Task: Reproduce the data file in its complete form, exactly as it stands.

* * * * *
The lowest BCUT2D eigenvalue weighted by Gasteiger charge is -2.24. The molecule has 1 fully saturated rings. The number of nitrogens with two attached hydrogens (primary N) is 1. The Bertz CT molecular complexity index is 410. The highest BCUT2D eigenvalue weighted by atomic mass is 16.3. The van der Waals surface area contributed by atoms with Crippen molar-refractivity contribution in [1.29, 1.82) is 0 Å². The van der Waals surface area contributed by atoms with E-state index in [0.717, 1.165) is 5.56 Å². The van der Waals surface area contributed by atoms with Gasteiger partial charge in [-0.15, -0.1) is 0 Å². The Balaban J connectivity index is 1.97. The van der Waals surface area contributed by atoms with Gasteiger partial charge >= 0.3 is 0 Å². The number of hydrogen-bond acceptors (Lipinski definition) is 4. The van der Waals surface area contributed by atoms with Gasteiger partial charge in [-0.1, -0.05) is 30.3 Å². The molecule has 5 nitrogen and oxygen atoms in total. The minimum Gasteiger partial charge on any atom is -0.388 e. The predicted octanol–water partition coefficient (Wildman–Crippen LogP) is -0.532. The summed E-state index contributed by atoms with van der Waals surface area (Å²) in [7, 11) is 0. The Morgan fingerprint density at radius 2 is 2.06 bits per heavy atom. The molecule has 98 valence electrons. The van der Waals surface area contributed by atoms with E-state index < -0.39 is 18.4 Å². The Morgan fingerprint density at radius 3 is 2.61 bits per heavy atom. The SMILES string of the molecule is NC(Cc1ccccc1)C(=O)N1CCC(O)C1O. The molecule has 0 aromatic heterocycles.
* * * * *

The lowest BCUT2D eigenvalue weighted by Gasteiger charge is -2.24. The molecule has 1 fully saturated rings. The number of nitrogens with two attached hydrogens (primary N) is 1. The Bertz CT molecular complexity index is 410. The highest BCUT2D eigenvalue weighted by atomic mass is 16.3. The van der Waals surface area contributed by atoms with Crippen molar-refractivity contribution in [1.29, 1.82) is 0 Å². The van der Waals surface area contributed by atoms with E-state index in [0.717, 1.165) is 5.56 Å². The van der Waals surface area contributed by atoms with Gasteiger partial charge in [-0.15, -0.1) is 0 Å². The Balaban J connectivity index is 1.97. The van der Waals surface area contributed by atoms with Gasteiger partial charge >= 0.3 is 0 Å². The number of hydrogen-bond acceptors (Lipinski definition) is 4. The van der Waals surface area contributed by atoms with Gasteiger partial charge in [-0.1, -0.05) is 30.3 Å². The molecule has 5 nitrogen and oxygen atoms in total. The minimum Gasteiger partial charge on any atom is -0.388 e. The predicted octanol–water partition coefficient (Wildman–Crippen LogP) is -0.532. The summed E-state index contributed by atoms with van der Waals surface area (Å²) in [7, 11) is 0. The Morgan fingerprint density at radius 2 is 2.06 bits per heavy atom. The molecule has 98 valence electrons. The van der Waals surface area contributed by atoms with E-state index < -0.39 is 18.4 Å². The Morgan fingerprint density at radius 3 is 2.61 bits per heavy atom. The SMILES string of the molecule is NC(Cc1ccccc1)C(=O)N1CCC(O)C1O. The molecule has 0 aromatic heterocycles.